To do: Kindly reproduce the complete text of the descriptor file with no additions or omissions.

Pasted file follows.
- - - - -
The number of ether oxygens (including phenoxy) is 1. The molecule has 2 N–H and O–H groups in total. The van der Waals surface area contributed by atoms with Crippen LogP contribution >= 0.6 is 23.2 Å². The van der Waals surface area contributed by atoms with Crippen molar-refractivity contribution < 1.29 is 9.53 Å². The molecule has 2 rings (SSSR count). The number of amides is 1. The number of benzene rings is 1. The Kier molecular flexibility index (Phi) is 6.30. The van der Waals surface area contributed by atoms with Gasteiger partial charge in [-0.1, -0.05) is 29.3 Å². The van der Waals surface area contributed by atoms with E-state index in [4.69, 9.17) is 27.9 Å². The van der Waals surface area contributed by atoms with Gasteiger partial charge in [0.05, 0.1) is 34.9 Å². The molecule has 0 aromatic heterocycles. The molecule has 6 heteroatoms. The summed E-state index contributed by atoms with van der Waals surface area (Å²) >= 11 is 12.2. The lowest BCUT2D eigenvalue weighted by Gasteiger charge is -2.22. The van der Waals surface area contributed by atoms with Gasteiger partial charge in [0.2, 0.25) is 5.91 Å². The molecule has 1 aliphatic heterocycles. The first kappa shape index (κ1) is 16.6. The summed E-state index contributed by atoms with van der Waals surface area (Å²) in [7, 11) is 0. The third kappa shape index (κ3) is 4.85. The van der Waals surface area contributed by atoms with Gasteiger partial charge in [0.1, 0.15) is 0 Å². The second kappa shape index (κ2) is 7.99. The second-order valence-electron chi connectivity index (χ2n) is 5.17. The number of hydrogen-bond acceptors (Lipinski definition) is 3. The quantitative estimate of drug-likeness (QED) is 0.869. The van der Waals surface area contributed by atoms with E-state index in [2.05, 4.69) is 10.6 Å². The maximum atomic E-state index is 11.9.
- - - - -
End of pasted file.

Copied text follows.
The number of ether oxygens (including phenoxy) is 1. The molecule has 2 N–H and O–H groups in total. The van der Waals surface area contributed by atoms with Crippen LogP contribution >= 0.6 is 23.2 Å². The van der Waals surface area contributed by atoms with Crippen molar-refractivity contribution < 1.29 is 9.53 Å². The molecule has 2 rings (SSSR count). The number of amides is 1. The number of benzene rings is 1. The Kier molecular flexibility index (Phi) is 6.30. The van der Waals surface area contributed by atoms with Gasteiger partial charge in [-0.1, -0.05) is 29.3 Å². The van der Waals surface area contributed by atoms with E-state index in [4.69, 9.17) is 27.9 Å². The van der Waals surface area contributed by atoms with Gasteiger partial charge in [0.05, 0.1) is 34.9 Å². The molecule has 0 aromatic heterocycles. The molecule has 6 heteroatoms. The summed E-state index contributed by atoms with van der Waals surface area (Å²) >= 11 is 12.2. The lowest BCUT2D eigenvalue weighted by Gasteiger charge is -2.22. The van der Waals surface area contributed by atoms with Gasteiger partial charge in [0.2, 0.25) is 5.91 Å². The molecule has 1 aliphatic heterocycles. The first kappa shape index (κ1) is 16.6. The summed E-state index contributed by atoms with van der Waals surface area (Å²) in [7, 11) is 0. The third kappa shape index (κ3) is 4.85. The van der Waals surface area contributed by atoms with Gasteiger partial charge in [0.1, 0.15) is 0 Å². The second kappa shape index (κ2) is 7.99. The second-order valence-electron chi connectivity index (χ2n) is 5.17. The number of hydrogen-bond acceptors (Lipinski definition) is 3. The quantitative estimate of drug-likeness (QED) is 0.869. The van der Waals surface area contributed by atoms with E-state index in [2.05, 4.69) is 10.6 Å². The maximum atomic E-state index is 11.9.